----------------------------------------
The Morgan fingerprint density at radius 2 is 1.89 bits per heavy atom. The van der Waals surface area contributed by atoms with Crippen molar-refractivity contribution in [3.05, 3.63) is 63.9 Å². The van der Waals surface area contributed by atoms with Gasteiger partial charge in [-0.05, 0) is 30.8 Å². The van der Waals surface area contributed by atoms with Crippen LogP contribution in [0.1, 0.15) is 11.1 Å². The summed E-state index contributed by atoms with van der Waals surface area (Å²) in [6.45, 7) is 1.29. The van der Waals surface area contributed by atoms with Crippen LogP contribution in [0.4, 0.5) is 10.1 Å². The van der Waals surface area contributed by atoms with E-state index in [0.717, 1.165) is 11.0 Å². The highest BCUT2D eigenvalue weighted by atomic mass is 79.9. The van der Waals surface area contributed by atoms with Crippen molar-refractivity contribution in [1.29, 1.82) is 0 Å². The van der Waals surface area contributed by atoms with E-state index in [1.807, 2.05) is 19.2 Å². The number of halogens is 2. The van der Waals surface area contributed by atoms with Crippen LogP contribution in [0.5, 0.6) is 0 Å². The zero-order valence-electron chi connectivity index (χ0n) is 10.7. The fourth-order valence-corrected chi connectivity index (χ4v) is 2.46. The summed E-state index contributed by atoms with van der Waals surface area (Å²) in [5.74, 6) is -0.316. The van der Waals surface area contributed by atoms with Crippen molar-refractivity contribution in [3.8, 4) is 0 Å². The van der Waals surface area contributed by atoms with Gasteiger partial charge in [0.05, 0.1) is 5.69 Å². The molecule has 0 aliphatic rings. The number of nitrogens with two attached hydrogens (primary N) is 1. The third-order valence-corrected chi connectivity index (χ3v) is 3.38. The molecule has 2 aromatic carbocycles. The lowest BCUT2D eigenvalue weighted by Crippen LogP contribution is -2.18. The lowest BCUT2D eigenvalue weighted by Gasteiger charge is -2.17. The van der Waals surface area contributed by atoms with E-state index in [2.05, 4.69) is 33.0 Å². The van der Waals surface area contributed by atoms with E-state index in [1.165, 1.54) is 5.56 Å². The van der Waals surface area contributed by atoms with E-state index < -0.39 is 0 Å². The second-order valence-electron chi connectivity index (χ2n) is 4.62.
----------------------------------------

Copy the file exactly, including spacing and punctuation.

The Morgan fingerprint density at radius 2 is 1.89 bits per heavy atom. The van der Waals surface area contributed by atoms with Crippen molar-refractivity contribution in [3.05, 3.63) is 63.9 Å². The van der Waals surface area contributed by atoms with Gasteiger partial charge in [-0.05, 0) is 30.8 Å². The van der Waals surface area contributed by atoms with Crippen LogP contribution in [0.1, 0.15) is 11.1 Å². The summed E-state index contributed by atoms with van der Waals surface area (Å²) in [6.45, 7) is 1.29. The van der Waals surface area contributed by atoms with Crippen LogP contribution in [0.4, 0.5) is 10.1 Å². The van der Waals surface area contributed by atoms with E-state index in [0.717, 1.165) is 11.0 Å². The highest BCUT2D eigenvalue weighted by atomic mass is 79.9. The van der Waals surface area contributed by atoms with Crippen molar-refractivity contribution in [1.29, 1.82) is 0 Å². The van der Waals surface area contributed by atoms with E-state index in [1.807, 2.05) is 19.2 Å². The number of halogens is 2. The van der Waals surface area contributed by atoms with Crippen LogP contribution in [0.5, 0.6) is 0 Å². The zero-order valence-electron chi connectivity index (χ0n) is 10.7. The fourth-order valence-corrected chi connectivity index (χ4v) is 2.46. The summed E-state index contributed by atoms with van der Waals surface area (Å²) in [5.74, 6) is -0.316. The van der Waals surface area contributed by atoms with Crippen molar-refractivity contribution in [3.8, 4) is 0 Å². The van der Waals surface area contributed by atoms with Gasteiger partial charge in [0.05, 0.1) is 5.69 Å². The molecule has 0 aliphatic rings. The number of nitrogens with two attached hydrogens (primary N) is 1. The third-order valence-corrected chi connectivity index (χ3v) is 3.38. The molecule has 2 aromatic carbocycles. The lowest BCUT2D eigenvalue weighted by Crippen LogP contribution is -2.18. The lowest BCUT2D eigenvalue weighted by Gasteiger charge is -2.17. The van der Waals surface area contributed by atoms with E-state index in [2.05, 4.69) is 33.0 Å². The van der Waals surface area contributed by atoms with E-state index in [1.165, 1.54) is 5.56 Å². The van der Waals surface area contributed by atoms with E-state index < -0.39 is 0 Å². The second-order valence-electron chi connectivity index (χ2n) is 4.62.